Updated

slidelogo0118081.pngWidget-maker Slide has raised nearly $50 million at a $550 million valuation from two private equity funds, Fidelity and T-Rowe Price, according to the New York Times, with the two firms buying a total of around a nine percent stake in the company.

San Francisco-based Slide has more than 144 million users of its widgets on Myspace and other social networks, and another more than 50 million total (not necessarily active) users of its Facebook applications, according to Kara Swisher at AllThingsD, who first reported that a large round was in the works earlier today.

However, Slide hasn’t, as far as I know, publicly stated significant revenue streams — as is the case with many other Myspace widget and Facebook application companies. A large funding round could mean that the company has proven to investors that it can monetize.

On the other hand, investors may just be impressed with the number of eyeballs Slide has attracted. The company’s Top Friends Facebook application, which lets you designate and display your favorite Facebook friends on your profile page, has 2,483,760 daily active users. Its FunWall application, which replaces Facebook’s “Wall” of messages from your friends on your profile with its own features, such as video-sharing, has 2,762,039 daily active users.

Note: Facebook applications give third-party developers direct access to user data, such as your list of Facebook friends, which companies like Slide can use to make more compelling applications, like Top Friends.

Slide sees itself as a “distributed media company,” relying on its widgets and applications to create new forms of entertainment for social network users. For more, see my interview with chief executive Max Levchin from last June. Its latest efforts include involvement in Open Social (our coverage), a Google-led effort that’s in development, that intends to create a standard means of implementing social networking applications on Facebook rival sites, including Myspace.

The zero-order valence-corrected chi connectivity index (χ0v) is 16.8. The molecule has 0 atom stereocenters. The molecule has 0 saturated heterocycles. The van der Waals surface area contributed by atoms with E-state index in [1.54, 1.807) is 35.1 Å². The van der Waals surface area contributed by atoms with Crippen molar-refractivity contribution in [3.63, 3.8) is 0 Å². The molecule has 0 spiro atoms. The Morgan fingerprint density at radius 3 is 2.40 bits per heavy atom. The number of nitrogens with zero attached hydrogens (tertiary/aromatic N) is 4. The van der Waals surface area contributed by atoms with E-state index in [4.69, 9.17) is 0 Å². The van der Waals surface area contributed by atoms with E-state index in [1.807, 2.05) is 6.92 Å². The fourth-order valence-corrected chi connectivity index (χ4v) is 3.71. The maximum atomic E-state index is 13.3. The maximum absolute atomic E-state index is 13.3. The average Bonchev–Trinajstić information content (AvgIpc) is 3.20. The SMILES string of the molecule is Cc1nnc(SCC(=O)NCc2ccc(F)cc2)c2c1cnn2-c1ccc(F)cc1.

Main competitors to Slide include RockYou, which also has popular Facebook applications as well as widgets on other social networks. RockYou claims to have passed Slide as the most popular Facebook app company, as I wrote last month, although it’s not clear if that’s still the case. In late August, Slide claimed the number one spot.

Slide would use the money to expand as well as buy other companies, Swisher says, and has hired investment bank Allen & Co. to help raise the round (the bank, among other things, is also helping Digg shop itself around).

Slide’s previous valuation is based on the approximately $20 million that it raised in 2006 from Khosla Ventures, Mayfield Fund, BlueRun Ventures and Founders Fund (our coverage).